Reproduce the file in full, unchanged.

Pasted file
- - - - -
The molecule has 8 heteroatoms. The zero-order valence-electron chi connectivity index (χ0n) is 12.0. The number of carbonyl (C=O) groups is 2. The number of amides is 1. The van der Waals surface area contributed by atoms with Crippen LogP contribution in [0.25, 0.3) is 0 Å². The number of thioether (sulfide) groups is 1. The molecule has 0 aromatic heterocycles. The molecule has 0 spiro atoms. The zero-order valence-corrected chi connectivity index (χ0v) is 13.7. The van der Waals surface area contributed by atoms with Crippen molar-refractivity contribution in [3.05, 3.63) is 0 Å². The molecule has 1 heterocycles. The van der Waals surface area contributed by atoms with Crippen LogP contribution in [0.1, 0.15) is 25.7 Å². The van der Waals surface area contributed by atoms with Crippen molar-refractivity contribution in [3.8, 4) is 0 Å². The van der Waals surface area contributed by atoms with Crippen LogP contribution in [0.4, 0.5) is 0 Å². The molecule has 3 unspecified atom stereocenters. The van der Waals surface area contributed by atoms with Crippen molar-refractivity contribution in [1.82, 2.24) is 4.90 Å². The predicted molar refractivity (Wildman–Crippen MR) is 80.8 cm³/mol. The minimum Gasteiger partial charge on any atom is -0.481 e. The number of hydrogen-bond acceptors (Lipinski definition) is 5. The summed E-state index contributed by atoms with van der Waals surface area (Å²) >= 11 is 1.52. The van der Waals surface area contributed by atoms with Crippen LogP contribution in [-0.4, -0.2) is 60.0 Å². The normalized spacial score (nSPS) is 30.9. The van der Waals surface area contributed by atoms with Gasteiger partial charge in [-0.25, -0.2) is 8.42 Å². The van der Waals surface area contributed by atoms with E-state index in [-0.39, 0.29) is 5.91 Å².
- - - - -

The molecule has 8 heteroatoms. The zero-order valence-electron chi connectivity index (χ0n) is 12.0. The number of carbonyl (C=O) groups is 2. The number of amides is 1. The van der Waals surface area contributed by atoms with Crippen LogP contribution in [0.25, 0.3) is 0 Å². The number of thioether (sulfide) groups is 1. The molecule has 0 aromatic heterocycles. The molecule has 0 spiro atoms. The zero-order valence-corrected chi connectivity index (χ0v) is 13.7. The van der Waals surface area contributed by atoms with Crippen molar-refractivity contribution in [3.05, 3.63) is 0 Å². The molecule has 1 heterocycles. The van der Waals surface area contributed by atoms with Crippen LogP contribution in [0.1, 0.15) is 25.7 Å². The van der Waals surface area contributed by atoms with Crippen molar-refractivity contribution in [3.8, 4) is 0 Å². The van der Waals surface area contributed by atoms with Crippen LogP contribution in [0.4, 0.5) is 0 Å². The molecule has 3 unspecified atom stereocenters. The van der Waals surface area contributed by atoms with Crippen molar-refractivity contribution in [1.82, 2.24) is 4.90 Å². The predicted molar refractivity (Wildman–Crippen MR) is 80.8 cm³/mol. The minimum Gasteiger partial charge on any atom is -0.481 e. The number of hydrogen-bond acceptors (Lipinski definition) is 5. The summed E-state index contributed by atoms with van der Waals surface area (Å²) >= 11 is 1.52. The van der Waals surface area contributed by atoms with Crippen LogP contribution in [-0.4, -0.2) is 60.0 Å². The normalized spacial score (nSPS) is 30.9. The van der Waals surface area contributed by atoms with Gasteiger partial charge in [-0.25, -0.2) is 8.42 Å². The van der Waals surface area contributed by atoms with E-state index in [-0.39, 0.29) is 5.91 Å².